Still, that seems to be arbitrary. Sure, there can be cases where two judges are too harsh on the execution score, but can't the same be said for judges who are too generous? I would think the system should reward the competitor with less deviation in the scores. That means the judges agreed more, giving a greater confidence in that score.

Anonymous said...

Eh? How could there be a system with no ties? My (hypothetical) twin and I may do exactly the same routines and we'd be tied.

I'm no statistician, but a variance obtained from just 6 scores is probably not very reliable. The problem is that in such a situation the judges are supposed to admit that they are not accurate enough themselves to tell the difference between the competitors. Whatever tie breaker rules they may have amounts to nothing but a sophisticated looking coin flip.

Btw, I also have a beef with Phelps' #7 (or any other contest won by such tiny amounts). Think about the physics of the pool and what kind of things could make a 0.01 sec difference between two twins' performances.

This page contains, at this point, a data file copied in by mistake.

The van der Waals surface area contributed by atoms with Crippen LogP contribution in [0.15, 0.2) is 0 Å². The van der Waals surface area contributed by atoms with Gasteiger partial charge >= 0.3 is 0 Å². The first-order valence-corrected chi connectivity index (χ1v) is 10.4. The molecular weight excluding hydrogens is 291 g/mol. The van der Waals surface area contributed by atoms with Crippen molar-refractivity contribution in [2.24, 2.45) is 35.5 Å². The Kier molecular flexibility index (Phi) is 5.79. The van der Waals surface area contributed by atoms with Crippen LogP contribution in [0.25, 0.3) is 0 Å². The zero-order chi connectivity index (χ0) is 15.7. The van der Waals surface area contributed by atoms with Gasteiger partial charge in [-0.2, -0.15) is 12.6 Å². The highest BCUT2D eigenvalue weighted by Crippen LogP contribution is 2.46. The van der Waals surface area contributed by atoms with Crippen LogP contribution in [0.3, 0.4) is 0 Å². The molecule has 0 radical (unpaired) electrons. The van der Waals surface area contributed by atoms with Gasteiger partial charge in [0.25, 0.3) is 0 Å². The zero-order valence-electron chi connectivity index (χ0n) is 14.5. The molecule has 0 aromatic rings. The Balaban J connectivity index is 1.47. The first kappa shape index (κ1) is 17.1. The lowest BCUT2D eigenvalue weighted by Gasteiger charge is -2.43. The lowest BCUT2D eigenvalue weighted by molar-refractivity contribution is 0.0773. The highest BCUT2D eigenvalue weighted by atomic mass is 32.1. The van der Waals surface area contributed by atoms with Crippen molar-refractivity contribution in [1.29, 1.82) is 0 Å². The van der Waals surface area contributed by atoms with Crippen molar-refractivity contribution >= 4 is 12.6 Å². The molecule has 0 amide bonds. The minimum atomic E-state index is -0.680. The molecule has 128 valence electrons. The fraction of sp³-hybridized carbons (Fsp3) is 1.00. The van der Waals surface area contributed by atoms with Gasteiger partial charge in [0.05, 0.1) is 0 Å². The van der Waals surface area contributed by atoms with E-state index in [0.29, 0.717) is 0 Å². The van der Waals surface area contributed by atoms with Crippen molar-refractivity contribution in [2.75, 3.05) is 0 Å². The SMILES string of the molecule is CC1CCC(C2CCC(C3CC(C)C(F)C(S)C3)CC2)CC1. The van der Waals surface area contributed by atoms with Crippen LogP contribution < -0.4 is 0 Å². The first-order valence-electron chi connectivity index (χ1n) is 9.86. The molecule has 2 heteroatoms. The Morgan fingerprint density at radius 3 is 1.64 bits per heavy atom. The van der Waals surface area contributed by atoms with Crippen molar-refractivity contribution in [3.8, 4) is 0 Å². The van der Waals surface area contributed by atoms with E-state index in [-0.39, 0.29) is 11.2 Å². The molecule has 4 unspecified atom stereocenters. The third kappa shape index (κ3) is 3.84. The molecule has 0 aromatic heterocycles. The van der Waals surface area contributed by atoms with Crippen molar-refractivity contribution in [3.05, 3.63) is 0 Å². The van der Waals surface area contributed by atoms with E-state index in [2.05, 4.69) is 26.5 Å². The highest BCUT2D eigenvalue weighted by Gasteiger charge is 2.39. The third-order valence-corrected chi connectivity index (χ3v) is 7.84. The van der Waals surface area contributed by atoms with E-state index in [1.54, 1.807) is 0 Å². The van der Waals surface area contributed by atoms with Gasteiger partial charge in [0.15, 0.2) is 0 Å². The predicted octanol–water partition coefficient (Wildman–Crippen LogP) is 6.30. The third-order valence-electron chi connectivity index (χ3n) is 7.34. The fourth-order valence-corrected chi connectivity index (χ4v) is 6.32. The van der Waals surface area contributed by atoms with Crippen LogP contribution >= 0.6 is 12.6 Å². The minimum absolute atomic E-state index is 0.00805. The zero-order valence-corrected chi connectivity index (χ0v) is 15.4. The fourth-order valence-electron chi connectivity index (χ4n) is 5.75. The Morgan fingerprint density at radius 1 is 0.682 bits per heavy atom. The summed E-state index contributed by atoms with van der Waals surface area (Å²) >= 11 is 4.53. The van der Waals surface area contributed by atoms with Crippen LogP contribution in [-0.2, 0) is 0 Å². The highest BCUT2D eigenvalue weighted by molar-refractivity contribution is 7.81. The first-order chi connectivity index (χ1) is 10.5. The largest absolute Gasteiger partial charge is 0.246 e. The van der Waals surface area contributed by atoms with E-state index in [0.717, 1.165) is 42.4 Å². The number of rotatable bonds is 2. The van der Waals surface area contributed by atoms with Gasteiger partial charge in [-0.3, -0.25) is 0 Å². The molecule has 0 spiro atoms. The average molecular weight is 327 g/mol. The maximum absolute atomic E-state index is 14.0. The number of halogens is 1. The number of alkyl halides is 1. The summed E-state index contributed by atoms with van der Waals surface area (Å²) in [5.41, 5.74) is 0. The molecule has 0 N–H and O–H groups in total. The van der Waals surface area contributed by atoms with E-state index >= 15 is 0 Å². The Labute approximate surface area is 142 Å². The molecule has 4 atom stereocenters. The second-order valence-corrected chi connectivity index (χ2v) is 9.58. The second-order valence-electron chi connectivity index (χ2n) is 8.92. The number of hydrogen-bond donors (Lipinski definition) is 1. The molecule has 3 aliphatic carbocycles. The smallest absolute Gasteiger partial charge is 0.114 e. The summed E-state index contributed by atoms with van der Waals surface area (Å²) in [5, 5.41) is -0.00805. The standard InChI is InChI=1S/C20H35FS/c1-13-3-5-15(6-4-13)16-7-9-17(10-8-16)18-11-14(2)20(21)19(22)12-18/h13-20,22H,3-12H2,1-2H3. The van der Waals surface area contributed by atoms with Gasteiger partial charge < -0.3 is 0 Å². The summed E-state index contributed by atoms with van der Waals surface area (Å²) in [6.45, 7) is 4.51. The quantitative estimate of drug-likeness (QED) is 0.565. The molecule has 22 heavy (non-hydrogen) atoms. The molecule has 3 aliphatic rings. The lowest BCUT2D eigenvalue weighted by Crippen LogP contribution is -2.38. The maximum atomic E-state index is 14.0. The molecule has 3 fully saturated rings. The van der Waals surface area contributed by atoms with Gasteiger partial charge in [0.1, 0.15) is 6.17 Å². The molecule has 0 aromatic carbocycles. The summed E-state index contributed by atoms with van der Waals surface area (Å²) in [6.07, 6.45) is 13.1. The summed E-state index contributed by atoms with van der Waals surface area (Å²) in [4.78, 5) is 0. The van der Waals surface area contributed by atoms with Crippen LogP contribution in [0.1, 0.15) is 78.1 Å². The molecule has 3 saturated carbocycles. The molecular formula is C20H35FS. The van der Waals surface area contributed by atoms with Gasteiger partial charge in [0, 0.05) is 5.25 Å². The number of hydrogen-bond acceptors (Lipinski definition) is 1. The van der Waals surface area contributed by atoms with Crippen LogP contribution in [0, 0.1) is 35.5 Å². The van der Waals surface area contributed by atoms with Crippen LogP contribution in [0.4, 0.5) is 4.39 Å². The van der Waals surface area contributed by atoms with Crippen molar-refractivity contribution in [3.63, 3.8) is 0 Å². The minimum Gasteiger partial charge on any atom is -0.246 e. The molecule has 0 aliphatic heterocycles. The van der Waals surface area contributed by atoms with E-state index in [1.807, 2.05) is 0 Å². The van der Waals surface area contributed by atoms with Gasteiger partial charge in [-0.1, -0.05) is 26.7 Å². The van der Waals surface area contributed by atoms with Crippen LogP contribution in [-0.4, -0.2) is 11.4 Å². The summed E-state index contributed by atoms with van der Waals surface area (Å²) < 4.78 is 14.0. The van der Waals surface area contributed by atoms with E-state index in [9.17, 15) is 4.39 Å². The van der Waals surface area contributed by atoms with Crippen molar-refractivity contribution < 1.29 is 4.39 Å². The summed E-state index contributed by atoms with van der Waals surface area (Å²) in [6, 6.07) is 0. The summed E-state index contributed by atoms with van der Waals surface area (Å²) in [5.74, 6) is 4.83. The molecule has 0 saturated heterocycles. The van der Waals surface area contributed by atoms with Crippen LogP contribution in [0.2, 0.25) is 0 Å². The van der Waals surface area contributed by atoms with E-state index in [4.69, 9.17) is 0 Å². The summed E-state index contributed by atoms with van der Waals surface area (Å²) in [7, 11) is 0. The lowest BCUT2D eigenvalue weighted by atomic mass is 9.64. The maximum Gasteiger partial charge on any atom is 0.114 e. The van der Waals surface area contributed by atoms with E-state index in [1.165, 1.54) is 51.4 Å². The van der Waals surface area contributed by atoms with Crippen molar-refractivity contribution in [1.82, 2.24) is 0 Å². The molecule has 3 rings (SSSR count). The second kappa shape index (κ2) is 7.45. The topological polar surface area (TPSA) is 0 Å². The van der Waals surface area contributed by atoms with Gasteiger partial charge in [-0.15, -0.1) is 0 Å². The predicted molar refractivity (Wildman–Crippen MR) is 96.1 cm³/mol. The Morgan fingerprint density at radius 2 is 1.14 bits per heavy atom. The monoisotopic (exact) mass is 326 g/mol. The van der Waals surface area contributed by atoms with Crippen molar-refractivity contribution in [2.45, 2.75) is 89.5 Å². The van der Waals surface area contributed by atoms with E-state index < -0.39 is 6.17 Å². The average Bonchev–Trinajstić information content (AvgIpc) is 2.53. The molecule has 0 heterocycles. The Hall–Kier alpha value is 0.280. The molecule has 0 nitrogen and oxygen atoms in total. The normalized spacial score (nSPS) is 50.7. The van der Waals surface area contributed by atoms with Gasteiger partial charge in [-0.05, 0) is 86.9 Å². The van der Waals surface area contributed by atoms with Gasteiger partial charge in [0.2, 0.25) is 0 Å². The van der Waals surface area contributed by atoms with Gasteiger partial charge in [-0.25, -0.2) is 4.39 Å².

Anonymous said...

It was mildly heartbreaking to see Nastia lose on a tiebreaker, but it was good to see Shawn win a gold later!

Anonymous said...

In response to Joe, if you have at least 3 judges playing favorites but none favoring the same competitor, you would expect at most 1 judge to give a too high a score and at least 2 to give too low a score for any given performance.

This reminds me of a result by Graciella Chichilnisky. It's not completely applicable to competitive scoring, but it illustrates an important principle for inducing fair scores. ( Disregard dishonest scores if you can. ) It's just so sweet I can't resist presenting it.

We have a jury of n jurors, who must decide on a monetary reward ( or penalty ). Assume that each juror has a prefered amount and that the farther amount rewarded is from their prefered amount the less satisfied the juror. What method induces each juror to reveal their true preference? Well, we can make the amount rewarded equal to with highest amount suggested by any juror or the lowest amount suggested or the median amount or for any m <= n the mth largest amount suggested. The proof is that the juror who ends up deciding the amount rewarded has no incentive to adjust his suggested amount from his preferred amount and no other juror has the power to move the amount rewarded in their preferred direction. The method also accomidates a ceiling or basement to the amount rewarded.

So simple! And yet how many of us could ponder for a thousand years without seeing it.

Chichilnisky is best known these days for her work on carbon trading.

Anonymous said...

Good comment, Michael. I wonder if that reasoning went through their heads when they came up with that rule. Maybe.

Anonymous said...

Now there is some 'Google' evidence that suggests the Chinese female gymnasts 'cheated', something that we had known all along ever since the controversy broke out.